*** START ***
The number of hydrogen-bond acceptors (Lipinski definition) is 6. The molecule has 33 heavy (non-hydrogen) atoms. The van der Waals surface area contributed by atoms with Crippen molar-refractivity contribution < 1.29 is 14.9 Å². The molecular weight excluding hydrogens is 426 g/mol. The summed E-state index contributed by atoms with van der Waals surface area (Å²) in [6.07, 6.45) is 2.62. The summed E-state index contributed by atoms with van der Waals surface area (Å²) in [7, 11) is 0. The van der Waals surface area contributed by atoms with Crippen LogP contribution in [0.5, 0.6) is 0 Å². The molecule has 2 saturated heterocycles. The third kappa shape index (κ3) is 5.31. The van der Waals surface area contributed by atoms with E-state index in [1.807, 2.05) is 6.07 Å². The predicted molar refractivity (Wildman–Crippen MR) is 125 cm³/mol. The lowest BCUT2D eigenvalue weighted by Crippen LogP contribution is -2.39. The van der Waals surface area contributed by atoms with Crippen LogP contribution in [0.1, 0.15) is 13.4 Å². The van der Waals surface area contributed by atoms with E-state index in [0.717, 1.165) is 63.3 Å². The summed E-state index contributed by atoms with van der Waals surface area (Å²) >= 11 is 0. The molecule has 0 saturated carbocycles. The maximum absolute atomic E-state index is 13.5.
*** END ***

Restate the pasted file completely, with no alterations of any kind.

The number of hydrogen-bond acceptors (Lipinski definition) is 6. The molecule has 33 heavy (non-hydrogen) atoms. The van der Waals surface area contributed by atoms with Crippen molar-refractivity contribution < 1.29 is 14.9 Å². The molecular weight excluding hydrogens is 426 g/mol. The summed E-state index contributed by atoms with van der Waals surface area (Å²) in [6.07, 6.45) is 2.62. The summed E-state index contributed by atoms with van der Waals surface area (Å²) in [7, 11) is 0. The van der Waals surface area contributed by atoms with Crippen LogP contribution in [0.5, 0.6) is 0 Å². The molecule has 2 saturated heterocycles. The third kappa shape index (κ3) is 5.31. The van der Waals surface area contributed by atoms with E-state index in [1.807, 2.05) is 6.07 Å². The predicted molar refractivity (Wildman–Crippen MR) is 125 cm³/mol. The lowest BCUT2D eigenvalue weighted by Crippen LogP contribution is -2.39. The van der Waals surface area contributed by atoms with Crippen LogP contribution in [0.1, 0.15) is 13.4 Å². The van der Waals surface area contributed by atoms with E-state index in [0.717, 1.165) is 63.3 Å². The summed E-state index contributed by atoms with van der Waals surface area (Å²) >= 11 is 0. The molecule has 0 saturated carbocycles. The maximum absolute atomic E-state index is 13.5.